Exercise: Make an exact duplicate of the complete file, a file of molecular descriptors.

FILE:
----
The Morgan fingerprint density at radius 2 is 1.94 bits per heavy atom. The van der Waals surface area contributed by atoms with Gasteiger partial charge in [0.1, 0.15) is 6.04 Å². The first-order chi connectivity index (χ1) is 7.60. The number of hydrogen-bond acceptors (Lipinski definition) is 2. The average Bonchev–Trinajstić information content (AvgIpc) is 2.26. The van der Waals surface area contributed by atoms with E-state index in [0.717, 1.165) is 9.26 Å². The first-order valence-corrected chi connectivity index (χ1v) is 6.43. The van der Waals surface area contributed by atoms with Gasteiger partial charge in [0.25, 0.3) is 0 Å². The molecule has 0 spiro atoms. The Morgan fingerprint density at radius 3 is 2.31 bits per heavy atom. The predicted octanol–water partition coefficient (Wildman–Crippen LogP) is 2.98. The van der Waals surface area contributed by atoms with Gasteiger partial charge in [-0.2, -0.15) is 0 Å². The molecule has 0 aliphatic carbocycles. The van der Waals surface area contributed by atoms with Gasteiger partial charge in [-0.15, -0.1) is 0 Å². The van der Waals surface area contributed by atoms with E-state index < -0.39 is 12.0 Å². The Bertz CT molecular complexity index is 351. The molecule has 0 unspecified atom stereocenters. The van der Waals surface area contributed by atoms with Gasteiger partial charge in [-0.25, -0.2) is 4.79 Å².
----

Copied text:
The Morgan fingerprint density at radius 2 is 1.94 bits per heavy atom. The van der Waals surface area contributed by atoms with Gasteiger partial charge in [0.1, 0.15) is 6.04 Å². The first-order chi connectivity index (χ1) is 7.60. The number of hydrogen-bond acceptors (Lipinski definition) is 2. The average Bonchev–Trinajstić information content (AvgIpc) is 2.26. The van der Waals surface area contributed by atoms with E-state index in [0.717, 1.165) is 9.26 Å². The first-order valence-corrected chi connectivity index (χ1v) is 6.43. The van der Waals surface area contributed by atoms with Gasteiger partial charge in [0.25, 0.3) is 0 Å². The molecule has 0 spiro atoms. The Morgan fingerprint density at radius 3 is 2.31 bits per heavy atom. The predicted octanol–water partition coefficient (Wildman–Crippen LogP) is 2.98. The van der Waals surface area contributed by atoms with Gasteiger partial charge in [-0.2, -0.15) is 0 Å². The molecule has 0 aliphatic carbocycles. The van der Waals surface area contributed by atoms with Gasteiger partial charge in [-0.15, -0.1) is 0 Å². The van der Waals surface area contributed by atoms with E-state index < -0.39 is 12.0 Å². The Bertz CT molecular complexity index is 351. The molecule has 0 unspecified atom stereocenters. The van der Waals surface area contributed by atoms with Gasteiger partial charge in [-0.25, -0.2) is 4.79 Å².